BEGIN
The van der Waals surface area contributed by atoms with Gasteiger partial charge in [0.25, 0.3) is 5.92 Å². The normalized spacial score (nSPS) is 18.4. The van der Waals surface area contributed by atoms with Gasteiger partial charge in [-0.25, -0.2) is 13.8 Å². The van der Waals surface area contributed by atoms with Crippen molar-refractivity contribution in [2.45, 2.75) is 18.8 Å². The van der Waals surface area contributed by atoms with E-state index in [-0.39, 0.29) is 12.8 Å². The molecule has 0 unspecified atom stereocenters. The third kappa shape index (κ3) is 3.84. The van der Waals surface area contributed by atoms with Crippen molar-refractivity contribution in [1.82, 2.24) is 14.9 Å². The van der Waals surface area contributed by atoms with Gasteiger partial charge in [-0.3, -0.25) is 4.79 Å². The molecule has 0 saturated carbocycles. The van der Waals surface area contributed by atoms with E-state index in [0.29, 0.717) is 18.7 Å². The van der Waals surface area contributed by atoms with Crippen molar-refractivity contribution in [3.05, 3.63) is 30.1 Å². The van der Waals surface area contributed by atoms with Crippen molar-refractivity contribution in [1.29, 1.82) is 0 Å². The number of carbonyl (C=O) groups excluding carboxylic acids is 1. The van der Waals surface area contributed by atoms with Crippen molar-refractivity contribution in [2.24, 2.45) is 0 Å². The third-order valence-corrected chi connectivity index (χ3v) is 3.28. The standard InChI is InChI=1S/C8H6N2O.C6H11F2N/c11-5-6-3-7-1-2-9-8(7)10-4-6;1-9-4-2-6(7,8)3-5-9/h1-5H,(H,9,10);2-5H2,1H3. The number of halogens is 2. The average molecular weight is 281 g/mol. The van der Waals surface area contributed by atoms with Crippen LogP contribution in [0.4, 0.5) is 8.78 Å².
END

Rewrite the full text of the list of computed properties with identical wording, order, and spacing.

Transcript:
The van der Waals surface area contributed by atoms with Gasteiger partial charge in [0.25, 0.3) is 5.92 Å². The normalized spacial score (nSPS) is 18.4. The van der Waals surface area contributed by atoms with Gasteiger partial charge in [-0.25, -0.2) is 13.8 Å². The van der Waals surface area contributed by atoms with Crippen molar-refractivity contribution in [2.45, 2.75) is 18.8 Å². The van der Waals surface area contributed by atoms with E-state index in [-0.39, 0.29) is 12.8 Å². The molecule has 0 unspecified atom stereocenters. The third kappa shape index (κ3) is 3.84. The van der Waals surface area contributed by atoms with Crippen molar-refractivity contribution in [1.82, 2.24) is 14.9 Å². The van der Waals surface area contributed by atoms with Gasteiger partial charge in [-0.3, -0.25) is 4.79 Å². The molecule has 0 saturated carbocycles. The van der Waals surface area contributed by atoms with E-state index in [0.29, 0.717) is 18.7 Å². The van der Waals surface area contributed by atoms with Crippen molar-refractivity contribution in [3.05, 3.63) is 30.1 Å². The van der Waals surface area contributed by atoms with Crippen molar-refractivity contribution in [1.29, 1.82) is 0 Å². The number of carbonyl (C=O) groups excluding carboxylic acids is 1. The van der Waals surface area contributed by atoms with Crippen molar-refractivity contribution in [2.24, 2.45) is 0 Å². The third-order valence-corrected chi connectivity index (χ3v) is 3.28. The standard InChI is InChI=1S/C8H6N2O.C6H11F2N/c11-5-6-3-7-1-2-9-8(7)10-4-6;1-9-4-2-6(7,8)3-5-9/h1-5H,(H,9,10);2-5H2,1H3. The number of halogens is 2. The average molecular weight is 281 g/mol. The van der Waals surface area contributed by atoms with Crippen LogP contribution in [0.4, 0.5) is 8.78 Å².